Far From Respectable: Dave Hickey and His Art (Hardcover)

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Description


Regarded as both a legend and a villain, the critic Dave Hickey has inspired generations of artists, art critics, musicians, and writers. His 1993 book The Invisible Dragon became a cult hit for its potent and provocative critique of the art establishment and its call to reconsider the role of beauty in art. His next book, 1997’s Air Guitar, introduced a new kind of cultural criticism—simultaneously insightful, complicated, vulnerable, and down-to-earth—that propelled Hickey to fame as an iconoclastic thinker, loved and loathed in equal measure, whose influence extended beyond the art world.

Far from Respectable is a focused, evocative exploration of Hickey’s work, his impact on the field of art criticism, and the man himself, from his Huck Finn childhood to his drug-fueled periods as both a New York gallerist and Nashville songwriter to, finally, his anointment as a tenured professor and MacArthur Fellow. Drawing on in-person interviews with Hickey, his friends and family, and art world comrades and critics, Daniel Oppenheimer examines the controversial writer’s distinctive takes on a broad range of subjects, including Norman Rockwell, Robert Mapplethorpe, academia, Las Vegas, basketball, country music, and considers how Hickey and his vision of an “ethical, cosmopolitan paganism” built around a generous definition of art is more urgently needed than ever before.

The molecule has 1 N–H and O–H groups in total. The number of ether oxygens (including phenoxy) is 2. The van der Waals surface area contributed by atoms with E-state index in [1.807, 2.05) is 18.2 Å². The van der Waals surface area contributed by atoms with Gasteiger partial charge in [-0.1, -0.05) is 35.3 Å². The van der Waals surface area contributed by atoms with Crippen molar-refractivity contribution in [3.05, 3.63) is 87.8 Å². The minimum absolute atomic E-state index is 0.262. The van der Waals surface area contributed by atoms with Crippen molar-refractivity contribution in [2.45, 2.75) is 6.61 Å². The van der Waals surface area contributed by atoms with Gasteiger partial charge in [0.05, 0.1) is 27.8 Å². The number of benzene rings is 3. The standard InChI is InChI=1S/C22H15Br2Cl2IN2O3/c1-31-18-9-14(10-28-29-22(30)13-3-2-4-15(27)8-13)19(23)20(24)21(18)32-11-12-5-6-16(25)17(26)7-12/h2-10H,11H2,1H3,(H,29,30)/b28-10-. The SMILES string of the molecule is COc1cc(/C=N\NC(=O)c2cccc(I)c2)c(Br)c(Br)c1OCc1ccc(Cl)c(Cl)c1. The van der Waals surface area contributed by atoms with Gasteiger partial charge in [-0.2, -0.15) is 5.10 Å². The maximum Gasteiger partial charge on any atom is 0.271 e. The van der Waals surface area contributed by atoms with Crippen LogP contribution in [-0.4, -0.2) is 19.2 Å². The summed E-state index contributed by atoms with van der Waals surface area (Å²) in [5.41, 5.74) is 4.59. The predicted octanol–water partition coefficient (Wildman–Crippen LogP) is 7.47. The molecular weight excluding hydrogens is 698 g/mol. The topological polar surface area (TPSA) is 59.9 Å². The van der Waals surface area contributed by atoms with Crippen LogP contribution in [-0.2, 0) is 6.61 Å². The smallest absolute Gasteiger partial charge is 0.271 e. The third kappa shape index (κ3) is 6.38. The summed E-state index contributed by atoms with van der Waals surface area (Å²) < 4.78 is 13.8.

About the Author


Daniel Oppenheimer is is the author of Exit Right: The People Who Left the Left and Reshaped the American Century. He has written for the Washington Post, The Atlantic, Slate, Washington Monthly, Texas Monthly, Guernica, and The New Republic, among others.

Praise For…


Far from Respectable is a worthy introduction to the writing of a major American critic and should instill a desire to experience Hickey’s delights firsthand.
— Washington Post

Oppenheimer has written a poetic distillation of Hickey's art in America, the broken cowboy, and the cowering broker...In going back to the author's initial two questions: Is Dave Hickey worth the hype, and should anyone give a hoot? Far From Respect­able, like the wandering iconoclast it follows, deserves nothing but respect.
— Austin Chronicle

[Far from Respectable is] neither a biography, a cultural history, nor a sustained assessment, although it has elements of each. It also features reporting and literary criticism, as well as autobiographical elements. Oppenheimer employs these materials as a dioramist might, reconstructing a few specific periods—Nashville in the 1970s, the culture wars of the 1990s—to illuminate his thesis: that much of Hickey’s writing transcends criticism to approach the status of art.
— Alta Journal